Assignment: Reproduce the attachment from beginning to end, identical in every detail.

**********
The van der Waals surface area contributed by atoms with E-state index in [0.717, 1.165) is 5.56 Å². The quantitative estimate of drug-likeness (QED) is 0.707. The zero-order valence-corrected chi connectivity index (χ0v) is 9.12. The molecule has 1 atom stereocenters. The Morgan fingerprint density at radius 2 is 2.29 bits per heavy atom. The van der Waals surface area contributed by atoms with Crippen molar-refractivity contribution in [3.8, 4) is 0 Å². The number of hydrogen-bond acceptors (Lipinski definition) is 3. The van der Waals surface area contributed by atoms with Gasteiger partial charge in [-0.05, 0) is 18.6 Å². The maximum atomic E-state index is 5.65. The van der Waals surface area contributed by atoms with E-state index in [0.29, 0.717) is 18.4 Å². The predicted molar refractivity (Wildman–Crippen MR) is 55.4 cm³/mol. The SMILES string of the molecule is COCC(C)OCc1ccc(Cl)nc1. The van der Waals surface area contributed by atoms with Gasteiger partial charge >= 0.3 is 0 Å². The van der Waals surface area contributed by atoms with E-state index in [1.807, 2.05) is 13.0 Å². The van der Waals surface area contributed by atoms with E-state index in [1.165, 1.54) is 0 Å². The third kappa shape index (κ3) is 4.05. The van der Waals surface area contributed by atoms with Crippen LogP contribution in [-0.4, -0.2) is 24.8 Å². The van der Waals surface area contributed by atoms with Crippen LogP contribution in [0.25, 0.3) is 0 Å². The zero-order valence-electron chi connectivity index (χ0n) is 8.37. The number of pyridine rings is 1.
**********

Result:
The van der Waals surface area contributed by atoms with E-state index in [0.717, 1.165) is 5.56 Å². The quantitative estimate of drug-likeness (QED) is 0.707. The zero-order valence-corrected chi connectivity index (χ0v) is 9.12. The molecule has 1 atom stereocenters. The Morgan fingerprint density at radius 2 is 2.29 bits per heavy atom. The van der Waals surface area contributed by atoms with Crippen molar-refractivity contribution in [3.8, 4) is 0 Å². The number of hydrogen-bond acceptors (Lipinski definition) is 3. The van der Waals surface area contributed by atoms with Gasteiger partial charge in [-0.05, 0) is 18.6 Å². The maximum atomic E-state index is 5.65. The van der Waals surface area contributed by atoms with E-state index in [0.29, 0.717) is 18.4 Å². The predicted molar refractivity (Wildman–Crippen MR) is 55.4 cm³/mol. The SMILES string of the molecule is COCC(C)OCc1ccc(Cl)nc1. The van der Waals surface area contributed by atoms with Gasteiger partial charge >= 0.3 is 0 Å². The van der Waals surface area contributed by atoms with E-state index in [1.807, 2.05) is 13.0 Å². The van der Waals surface area contributed by atoms with E-state index in [1.165, 1.54) is 0 Å². The third kappa shape index (κ3) is 4.05. The van der Waals surface area contributed by atoms with Crippen LogP contribution in [-0.4, -0.2) is 24.8 Å². The van der Waals surface area contributed by atoms with Crippen LogP contribution in [0.25, 0.3) is 0 Å². The zero-order valence-electron chi connectivity index (χ0n) is 8.37. The number of pyridine rings is 1.